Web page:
So, basically, if I had $400/month of entertainment money in 1983, and $500/month of entertainment budget in 1993, assuming I'm buying a $40 video game in 1983 and a $50 video game in 1993, the difference in cost is 0, even though, ostensibly due to inflation, the $40 game "cost more" post inflation - because it takes up the same proportion of my discretionary budget, it effectively costs the same amount regardless of inflation.

I think we may see another video game crash. However, it would not be the video game crash of 1983 all over again. Still, it could be very, very bad. That being said, I think it may not be possible for it to happen in the same way; rather, I suspect we'll see a more gradual crash over a number of years as large companies flounder and the mobile games market has real problems. The predatory pricing of apps is a big problem, I think, for the mobile gaming industry, and I could easily see it ruining the industry down there on the bottom, which wouldn't be good for us on top.

Additionally, there is the AAA market which may be in danger to some extent. If they can't keep people buying games, what happens? That being said, I'm not sure such a crash is possible; if a few of the big guys died, I think the others would be able to survive it because they'd pick up the lost sales. AAA games DO require huge budgets, and thus large numbers of players.

I think games are too mainstream now to really fail in the way they did before. On the other hand, I could be wrong; honestly, I expect that the television industry is going to start having very major problems in the next few decades. Old people watch TV; I don't, and many people my age do not pay for television. What happens when the internet takes over television's role? At some point, high-budget programming is going to become increasingly untenable, unless it is supplemented by some sort of income from the internet, but internet needs and television needs are far from identical.

I wouldn't be surprised if the console industry crashed entirely, though. It has like, one more generation left in it at most, and maybe not even that. Computers are getting too inexpensive to compete with; the consoles worked on the idea that you had to pay a lot for a gaming PC, and it would still be obsolete in less time than the console. That simply isn't true anymore; a new computer in 2013 will probably last the entire lifespan of the next console generation, because it has higher specs than said consoles. The Wii U's sales are "encouraging" the competition, but I don't think that it is actually encouraging at all - some people have pointed out that if people aren't buying the Wii U in any real numbers, what makes people think that the other consoles are going to be any better off with higher price tags and less innovation?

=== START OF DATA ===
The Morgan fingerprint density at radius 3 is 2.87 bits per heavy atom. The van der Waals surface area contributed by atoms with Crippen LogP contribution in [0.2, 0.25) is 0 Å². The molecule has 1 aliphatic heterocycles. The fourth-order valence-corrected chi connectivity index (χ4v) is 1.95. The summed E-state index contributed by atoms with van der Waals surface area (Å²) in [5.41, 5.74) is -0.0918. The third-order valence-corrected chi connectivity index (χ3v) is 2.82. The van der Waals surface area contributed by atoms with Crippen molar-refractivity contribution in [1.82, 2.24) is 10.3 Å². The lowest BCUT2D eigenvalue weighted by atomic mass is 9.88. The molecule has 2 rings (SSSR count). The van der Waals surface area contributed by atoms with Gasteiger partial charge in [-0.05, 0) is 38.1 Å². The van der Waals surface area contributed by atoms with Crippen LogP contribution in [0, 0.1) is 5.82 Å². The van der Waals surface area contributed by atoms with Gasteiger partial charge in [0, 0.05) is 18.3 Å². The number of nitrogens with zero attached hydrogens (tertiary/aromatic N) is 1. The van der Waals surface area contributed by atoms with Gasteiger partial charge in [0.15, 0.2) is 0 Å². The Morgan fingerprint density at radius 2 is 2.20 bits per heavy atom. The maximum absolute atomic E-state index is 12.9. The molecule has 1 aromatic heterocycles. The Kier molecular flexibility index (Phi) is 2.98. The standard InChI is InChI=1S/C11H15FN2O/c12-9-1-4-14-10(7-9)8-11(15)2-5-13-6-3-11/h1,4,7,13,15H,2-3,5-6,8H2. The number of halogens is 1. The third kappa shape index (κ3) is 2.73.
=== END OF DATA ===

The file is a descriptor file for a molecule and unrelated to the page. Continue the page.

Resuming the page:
Incidentally, regarding:

While the "indies" are making games like "Thomas Was Alone", "Braid", and "Bastion" that would hardly have stressed last generation's hardware, the AAA people seem convinced that what we really need is photo-realistic hair on our dogs.

The problem is, more or less, Braid and Thomas Was Alone are very art-house type games. They aren't actually good games. Bastion isn't actually that great of a GAME either; it is the story which sold it.

Also, regarding Kickstarter: Kickstarter is no savior. Kickstarter is actually one of those routes to failure. Kickstarter itself is going to have a bunch of high-profile failures in the near future, and people are going to get stingier with it.

Tl; dr; I think the industry may be heading for something bad happening to it, but it won't be as abrupt as the video game crash of the early 1980s, and it won't be the same. I could see the smart phone gaming market completely crater, though, and utterly wreck mobile gaming, and indeed that industry already seems well on the way for it. I could see the console industry cratering too.

But PC gaming? I think it is fairly safe due to the lack of need for proprietary hardware and the fact that you can set your budget to whatever is reasonable, while still having broad distribution. It might even benefit from the death of the console.